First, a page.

Where was the punchline?

When Morrison said nothing, Fred spoke.
"A lot of folks here are concerned about you." Fred was the kind of person who said "folks" a lot. "Everything OK, buddy?" 
"Yeah, fine. Why?"
Fred's tongue was still lodged in the side of his mouth as if he were trying to pry a sesame seed out of a crevice in his back teeth, his head cocked, looking now like someone had told him the punchline but he didn't get it. 

So Fred went ahead with the termination. All of the appropriate paperwork was signed by the end of the day.

A different HR person escorted him out; Fred always sent an underling to do that. It wasn't that Fred wouldn't do his own dirty work. It was just that he was soft-hearted and hated good-byes, even when he barely knew the person. Or so he told himself.

The HR underling was a little Jewish woman from Boston with permed, dyed-blond hair and wide, perennially scandalized blue eyes (you always thought of her hearing some half-accurate scrap of office gossip and saying, "No! Really?!"). Morrison handed her his electronic key-card to the building before walking to his car. She said to him, "May Gawd be with you." She stood there like a little Grim Reaper.

As he drove away, Morrison thought that maybe Gawd had a plan for him after all. That would be nice.

* * *

What was this thing that grew inside him and uncoiled, unfurled like a fog, like when you drive to work on a foggy morning and all the boring office buildings and industrial parks are now suffused in an earth-bound cloud, and it all suddenly looks like a fairy-tale place, like noplace real? Life had started to look like that.

* * *

Sometimes Fred couldn't sleep after he fired someone, especially if he'd seen pictures of the person's spouse and kids, or sometimes even just of their dog. But this time he felt OK. Morrison seemed to have no one but himself. Maybe he was some kind of psycho. And besides, he'd worn that crazy suit. Wasn't that like wearing a big sandwich board that said "Fire me"? 

Yes, it was like that, Fred thought as he drifted to sleep next to his wife that night, the cat warm at the foot of their bed. It was like euthanasia.

On the road

He sat on the motel bed and opened the nightstand drawer to find the Gideon Bible he knew would be inside.

Morrison flipped to a random bit of divine scripture as if checking the newspaper for his horoscope.

"And the house of Israel called the name thereof Manna; and it was like coriander seed, white; and the taste of it was like wafers made with honey."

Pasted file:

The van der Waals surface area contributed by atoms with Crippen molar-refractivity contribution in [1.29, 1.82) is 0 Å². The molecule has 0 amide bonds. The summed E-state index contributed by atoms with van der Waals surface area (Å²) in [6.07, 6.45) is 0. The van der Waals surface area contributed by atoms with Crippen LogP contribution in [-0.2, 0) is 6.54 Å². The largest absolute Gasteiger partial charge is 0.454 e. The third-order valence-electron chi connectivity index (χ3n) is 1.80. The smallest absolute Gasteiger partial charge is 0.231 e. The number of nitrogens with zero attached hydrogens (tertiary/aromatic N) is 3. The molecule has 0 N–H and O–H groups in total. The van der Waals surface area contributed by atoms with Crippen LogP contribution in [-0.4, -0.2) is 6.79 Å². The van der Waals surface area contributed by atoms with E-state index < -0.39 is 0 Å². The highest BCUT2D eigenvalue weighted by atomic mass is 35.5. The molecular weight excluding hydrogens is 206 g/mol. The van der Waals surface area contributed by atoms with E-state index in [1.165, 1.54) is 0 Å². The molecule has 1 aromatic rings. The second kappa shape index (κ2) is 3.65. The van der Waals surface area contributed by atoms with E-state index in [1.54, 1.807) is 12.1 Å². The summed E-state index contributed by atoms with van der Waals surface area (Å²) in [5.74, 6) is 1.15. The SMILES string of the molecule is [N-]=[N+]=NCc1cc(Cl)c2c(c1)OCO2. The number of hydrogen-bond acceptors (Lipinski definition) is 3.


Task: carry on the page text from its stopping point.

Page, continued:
What the fuck?

Morrison was hungry. He thought he remembered seeing a Subway at the gas station off the Interstate exit. He thought he could walk there from the motel.

The highway divider was overgrown with weeds. The sky was appropriately ominous, reinforcing his solipsism, his feeling that nature was like one of those theater-tech kids in high school waiting in the wings for the director's cue to rattle sheets of aluminum to create thunder, waiting for the cue to create a mood. 

Morrison imagined flipping through books randomly -- the Bible, the dictionary, an encyclopedia, the phone book. A pointillist approach to accumulating the knowledge of the world.

Dot dot dash. Dash-dash-dash-dash-dash.

* * *

There was a world out there that was real. A world where you were closer to the earth, where you acted on passionate impulse. A world the opposite of paperwork and Garfield ties, of human resources and expense-reported whimsy. Maybe he should go there.

But he had already tried that.

In his mid-twenties, Morrison had moved out of his generic one-bedroom apartment and into the guest room of the most interesting and un-bourgeois character he knew. The un-bourgeois guy had neatly labeled filing cabinets filled with S&M toys in them, and a revolving harem of "playmates," some local and a few who visited from places like Germany or Los Angeles. Then the un-bourgeois guy got a girlfriend, and she moved in, and the two of them started asking Morrison to join them in a threesome, and it just got too weird so Morrison moved into another apartment. He never did join them in a threesome, although he fantasized about it sometimes when he got off. (Why didn't he join them? Because he was "all bark and no bite"?)

Around that time he had also made a point of working (part-time) at a used bookstore, which he had somehow thought would be the opposite of having a job in an office for a big corporation.